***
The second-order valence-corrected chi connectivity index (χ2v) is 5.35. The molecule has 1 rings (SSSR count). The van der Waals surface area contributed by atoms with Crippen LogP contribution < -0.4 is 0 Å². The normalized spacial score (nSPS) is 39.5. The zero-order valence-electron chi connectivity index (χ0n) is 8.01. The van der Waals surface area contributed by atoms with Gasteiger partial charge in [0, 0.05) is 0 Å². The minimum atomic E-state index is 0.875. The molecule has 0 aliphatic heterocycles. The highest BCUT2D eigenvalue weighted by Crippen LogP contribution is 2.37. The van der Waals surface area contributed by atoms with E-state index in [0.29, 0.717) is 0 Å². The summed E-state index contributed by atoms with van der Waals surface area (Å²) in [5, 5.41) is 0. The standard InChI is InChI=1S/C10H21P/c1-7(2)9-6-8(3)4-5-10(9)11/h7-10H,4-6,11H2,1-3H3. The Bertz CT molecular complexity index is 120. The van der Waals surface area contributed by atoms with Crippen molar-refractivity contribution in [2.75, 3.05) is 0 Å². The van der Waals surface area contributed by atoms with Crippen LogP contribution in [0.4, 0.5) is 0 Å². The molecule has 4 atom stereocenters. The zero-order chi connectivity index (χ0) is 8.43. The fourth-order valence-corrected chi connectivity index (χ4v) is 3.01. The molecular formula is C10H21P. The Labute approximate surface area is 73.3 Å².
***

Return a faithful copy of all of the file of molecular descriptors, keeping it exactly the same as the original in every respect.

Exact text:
The second-order valence-corrected chi connectivity index (χ2v) is 5.35. The molecule has 1 rings (SSSR count). The van der Waals surface area contributed by atoms with Crippen LogP contribution < -0.4 is 0 Å². The normalized spacial score (nSPS) is 39.5. The zero-order valence-electron chi connectivity index (χ0n) is 8.01. The van der Waals surface area contributed by atoms with Gasteiger partial charge in [0, 0.05) is 0 Å². The minimum atomic E-state index is 0.875. The molecule has 0 aliphatic heterocycles. The highest BCUT2D eigenvalue weighted by Crippen LogP contribution is 2.37. The van der Waals surface area contributed by atoms with E-state index in [0.29, 0.717) is 0 Å². The summed E-state index contributed by atoms with van der Waals surface area (Å²) in [5, 5.41) is 0. The standard InChI is InChI=1S/C10H21P/c1-7(2)9-6-8(3)4-5-10(9)11/h7-10H,4-6,11H2,1-3H3. The Bertz CT molecular complexity index is 120. The van der Waals surface area contributed by atoms with Crippen molar-refractivity contribution in [2.75, 3.05) is 0 Å². The van der Waals surface area contributed by atoms with Crippen LogP contribution in [0.4, 0.5) is 0 Å². The molecule has 4 atom stereocenters. The zero-order chi connectivity index (χ0) is 8.43. The fourth-order valence-corrected chi connectivity index (χ4v) is 3.01. The molecular formula is C10H21P. The Labute approximate surface area is 73.3 Å².